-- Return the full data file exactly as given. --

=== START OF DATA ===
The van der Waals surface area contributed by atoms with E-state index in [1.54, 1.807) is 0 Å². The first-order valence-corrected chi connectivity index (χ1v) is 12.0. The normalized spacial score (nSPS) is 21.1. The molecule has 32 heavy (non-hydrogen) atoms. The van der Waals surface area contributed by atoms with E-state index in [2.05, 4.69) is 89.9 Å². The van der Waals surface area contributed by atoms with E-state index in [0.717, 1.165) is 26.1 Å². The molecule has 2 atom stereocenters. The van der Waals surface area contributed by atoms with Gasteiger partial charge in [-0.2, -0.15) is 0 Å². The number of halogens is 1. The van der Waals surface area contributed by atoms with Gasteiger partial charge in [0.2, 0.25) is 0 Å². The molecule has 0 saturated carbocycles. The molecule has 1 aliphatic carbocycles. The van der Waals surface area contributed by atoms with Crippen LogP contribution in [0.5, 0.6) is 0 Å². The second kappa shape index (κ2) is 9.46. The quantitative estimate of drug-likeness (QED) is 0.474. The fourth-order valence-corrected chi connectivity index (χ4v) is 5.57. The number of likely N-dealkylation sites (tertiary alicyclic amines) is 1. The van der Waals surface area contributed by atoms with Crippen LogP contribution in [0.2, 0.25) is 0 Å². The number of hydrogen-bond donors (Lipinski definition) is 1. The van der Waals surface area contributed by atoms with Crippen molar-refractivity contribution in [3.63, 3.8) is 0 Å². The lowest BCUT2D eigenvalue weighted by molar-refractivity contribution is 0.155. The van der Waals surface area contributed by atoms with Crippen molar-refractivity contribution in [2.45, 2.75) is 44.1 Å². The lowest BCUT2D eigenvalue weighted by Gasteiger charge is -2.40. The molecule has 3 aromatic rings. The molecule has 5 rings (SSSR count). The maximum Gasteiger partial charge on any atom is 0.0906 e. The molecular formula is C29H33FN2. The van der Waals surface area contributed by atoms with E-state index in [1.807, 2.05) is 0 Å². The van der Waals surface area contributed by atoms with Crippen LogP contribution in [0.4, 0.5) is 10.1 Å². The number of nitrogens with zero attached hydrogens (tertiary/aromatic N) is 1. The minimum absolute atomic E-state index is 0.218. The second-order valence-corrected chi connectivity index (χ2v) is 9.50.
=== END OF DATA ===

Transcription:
The van der Waals surface area contributed by atoms with E-state index in [1.54, 1.807) is 0 Å². The first-order valence-corrected chi connectivity index (χ1v) is 12.0. The normalized spacial score (nSPS) is 21.1. The molecule has 32 heavy (non-hydrogen) atoms. The van der Waals surface area contributed by atoms with E-state index in [2.05, 4.69) is 89.9 Å². The van der Waals surface area contributed by atoms with E-state index in [0.717, 1.165) is 26.1 Å². The molecule has 2 atom stereocenters. The van der Waals surface area contributed by atoms with Gasteiger partial charge in [-0.2, -0.15) is 0 Å². The number of halogens is 1. The van der Waals surface area contributed by atoms with Gasteiger partial charge in [0.2, 0.25) is 0 Å². The molecule has 0 saturated carbocycles. The molecule has 1 aliphatic carbocycles. The van der Waals surface area contributed by atoms with Crippen LogP contribution in [0.5, 0.6) is 0 Å². The second kappa shape index (κ2) is 9.46. The quantitative estimate of drug-likeness (QED) is 0.474. The fourth-order valence-corrected chi connectivity index (χ4v) is 5.57. The number of likely N-dealkylation sites (tertiary alicyclic amines) is 1. The van der Waals surface area contributed by atoms with Crippen LogP contribution in [0.2, 0.25) is 0 Å². The number of hydrogen-bond donors (Lipinski definition) is 1. The van der Waals surface area contributed by atoms with Crippen molar-refractivity contribution in [3.63, 3.8) is 0 Å². The lowest BCUT2D eigenvalue weighted by molar-refractivity contribution is 0.155. The van der Waals surface area contributed by atoms with Crippen molar-refractivity contribution in [2.45, 2.75) is 44.1 Å². The lowest BCUT2D eigenvalue weighted by Gasteiger charge is -2.40. The molecule has 3 aromatic rings. The molecule has 5 rings (SSSR count). The maximum Gasteiger partial charge on any atom is 0.0906 e. The molecular formula is C29H33FN2. The van der Waals surface area contributed by atoms with E-state index in [1.807, 2.05) is 0 Å². The van der Waals surface area contributed by atoms with Crippen LogP contribution in [0.4, 0.5) is 10.1 Å². The number of nitrogens with zero attached hydrogens (tertiary/aromatic N) is 1. The minimum absolute atomic E-state index is 0.218. The second-order valence-corrected chi connectivity index (χ2v) is 9.50.